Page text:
12 Sleeping Tips for the Winter Holidays

The winter holidays often mean time spent with family and friends, but that doesn’t always translate into meaningful rest. Whether you’re travelling over the holidays or indulging in holiday treats, sleep should be a regular part of your plans. With that in mind, here are 12 sleeping tips to make sure you’re not a Grinch this holiday season.

1. TAKING COLD AND FLU MEDICINES

The cold medicine that you thought was helping you sleep could be making you more fatigued during the day. Some decongestants can cause jitteriness that prevents restful sleep, which might make you rethink how you’re treating a cold or flu this season.

 

2. STAYING HYDRATED

Not drinking enough water could be making you more fatigued, as a dry mouth or nasal passage can become disruptive during sleep. If you’re drinking alcohol during holiday events, you should pay extra attention to how you’re hydrating.

 

3. TRAVELLING TO HIGH ALTITUDES

Travelling to areas at higher altitudes can negatively impact sleep, as reduced oxygen levels can lead to less oxygen being delivered throughout the body by the cardiac system. Something to think about if you’re hitting the ski slopes this winter!

 

4. STAYING ALERT DURING WINTER SPORTS

Eye tracking during cognitive tasks has been shown to correlate heavily with mental fatigue, to the extent that one model demonstrated 91% accuracy. If you’re participating in any outdoor winter sports, make sure to rest up to improve your reaction time and stay safe.

 

5. LATE NIGHT PARTYING

Sleep and hunger are closely related, thanks to the hormones ghrelin and leptin. A lack of sleep causes the ghrelin in your body to increase, making you hungrier and more likely to overeat. The next time that you’re out late partying, you might want to think about the impact on your diet.

 

6. HOLIDAY STRESS

For a variety of reasons, the holidays can be a difficult for many people. If you’re dealing with stress, one of the best ways to handle it may be to sleep on it. Better sleep has been shown to build emotional resilience, and could help you stay calm in the face of adversity.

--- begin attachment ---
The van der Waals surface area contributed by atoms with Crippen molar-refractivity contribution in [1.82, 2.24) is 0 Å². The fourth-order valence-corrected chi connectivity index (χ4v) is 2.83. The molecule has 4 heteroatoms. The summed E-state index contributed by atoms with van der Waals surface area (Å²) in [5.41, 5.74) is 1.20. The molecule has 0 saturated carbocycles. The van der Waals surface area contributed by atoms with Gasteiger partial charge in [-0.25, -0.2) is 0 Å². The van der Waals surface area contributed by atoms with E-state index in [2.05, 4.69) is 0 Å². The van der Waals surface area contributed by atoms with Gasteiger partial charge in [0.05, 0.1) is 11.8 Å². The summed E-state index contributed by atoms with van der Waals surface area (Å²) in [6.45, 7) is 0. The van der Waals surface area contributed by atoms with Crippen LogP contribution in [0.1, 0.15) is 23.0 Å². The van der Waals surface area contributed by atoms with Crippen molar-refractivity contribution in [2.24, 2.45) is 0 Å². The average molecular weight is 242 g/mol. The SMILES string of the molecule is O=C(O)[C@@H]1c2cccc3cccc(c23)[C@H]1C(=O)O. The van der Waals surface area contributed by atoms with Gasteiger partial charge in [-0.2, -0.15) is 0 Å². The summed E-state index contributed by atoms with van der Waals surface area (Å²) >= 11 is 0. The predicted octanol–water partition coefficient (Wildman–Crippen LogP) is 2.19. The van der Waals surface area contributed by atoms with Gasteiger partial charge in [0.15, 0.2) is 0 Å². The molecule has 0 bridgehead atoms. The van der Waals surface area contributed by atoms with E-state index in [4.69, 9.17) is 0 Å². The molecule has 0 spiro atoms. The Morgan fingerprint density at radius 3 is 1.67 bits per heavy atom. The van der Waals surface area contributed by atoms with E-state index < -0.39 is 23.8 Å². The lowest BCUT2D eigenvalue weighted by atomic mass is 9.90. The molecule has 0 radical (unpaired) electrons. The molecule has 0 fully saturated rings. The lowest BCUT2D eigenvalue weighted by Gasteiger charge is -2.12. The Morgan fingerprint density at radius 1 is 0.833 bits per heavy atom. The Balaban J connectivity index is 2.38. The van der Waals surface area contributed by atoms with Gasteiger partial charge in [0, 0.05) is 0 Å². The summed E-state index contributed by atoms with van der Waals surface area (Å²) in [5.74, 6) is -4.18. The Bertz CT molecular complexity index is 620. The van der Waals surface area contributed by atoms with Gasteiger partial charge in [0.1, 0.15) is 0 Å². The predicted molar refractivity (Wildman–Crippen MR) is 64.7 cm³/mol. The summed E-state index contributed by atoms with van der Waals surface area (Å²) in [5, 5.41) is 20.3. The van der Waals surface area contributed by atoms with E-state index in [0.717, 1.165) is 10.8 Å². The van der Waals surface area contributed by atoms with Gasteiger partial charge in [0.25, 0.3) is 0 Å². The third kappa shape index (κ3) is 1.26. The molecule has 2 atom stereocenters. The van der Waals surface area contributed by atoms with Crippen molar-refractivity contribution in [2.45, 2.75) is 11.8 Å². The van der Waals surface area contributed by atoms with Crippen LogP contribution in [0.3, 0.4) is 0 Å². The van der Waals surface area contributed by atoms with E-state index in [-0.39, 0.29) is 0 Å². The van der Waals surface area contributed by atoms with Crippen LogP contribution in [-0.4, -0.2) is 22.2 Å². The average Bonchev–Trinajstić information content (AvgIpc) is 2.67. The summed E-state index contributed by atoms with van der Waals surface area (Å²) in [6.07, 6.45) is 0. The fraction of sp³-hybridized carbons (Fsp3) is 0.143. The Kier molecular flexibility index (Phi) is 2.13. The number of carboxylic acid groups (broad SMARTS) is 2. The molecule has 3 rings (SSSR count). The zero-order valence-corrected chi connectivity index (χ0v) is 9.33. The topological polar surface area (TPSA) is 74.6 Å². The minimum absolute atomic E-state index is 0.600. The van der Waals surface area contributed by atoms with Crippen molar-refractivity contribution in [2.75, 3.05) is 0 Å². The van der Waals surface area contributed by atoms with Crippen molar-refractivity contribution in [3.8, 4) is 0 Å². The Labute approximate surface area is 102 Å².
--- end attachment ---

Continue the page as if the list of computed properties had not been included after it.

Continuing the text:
7. HOLIDAY NAPPING

Large holiday meals can lead to a mid-day food coma, but short and sweet is the name of the game with napping. A study conducted by NASA in the 90s showed that 26 minutes was the ideal nap length, improving performance by 34% and alertness by 54%.

 

8. FITNESS RESOLUTIONS

A resolution to exercise more in the New Year can be a great goal. As little as 10 minutes of exercise during the day has been shown to improve the quality of your sleep. With that said, you should be careful about working out too heavily close to bedtime as it can potentially cause over stimulation.

 

9.  DEALING WITH RELATIVES

If you’ll be sitting around the table with difficult relatives this holiday season, you may want to consider some extra shut-eye. Studies have shown a strong link between sleep and your mood, and getting adequate rest can help ensure that you’re not agitated or stressed.

 

10. HOLIDAY FEASTING

The holidays can be a time of overindulgence. When you’re eating this season, you may want to be mindful of how much rich food that you eat. Fatty foods have been shown in multiple studies to disrupt sleep and affect circadian rhythms.

 

11. LEARNING A NEW SKILL

Evidence suggests that sleep and fatigue have a major impact on the learning process. When you’re learning, it’s important for you to get enough sleep so that your brain can consolidate memories for later recall. Keep this in mind if your New Year’s Resolution involves learning something new.

 

12. MISSING SLEEP

Just because Santa misses sleep Christmas Eve doesn’t mean that you should. Just a single day without sleep will leave you cognitively impaired. Make sure that you’re not operating a sleigh pulled by reindeer if you’ve gone 24 hours without sleep.

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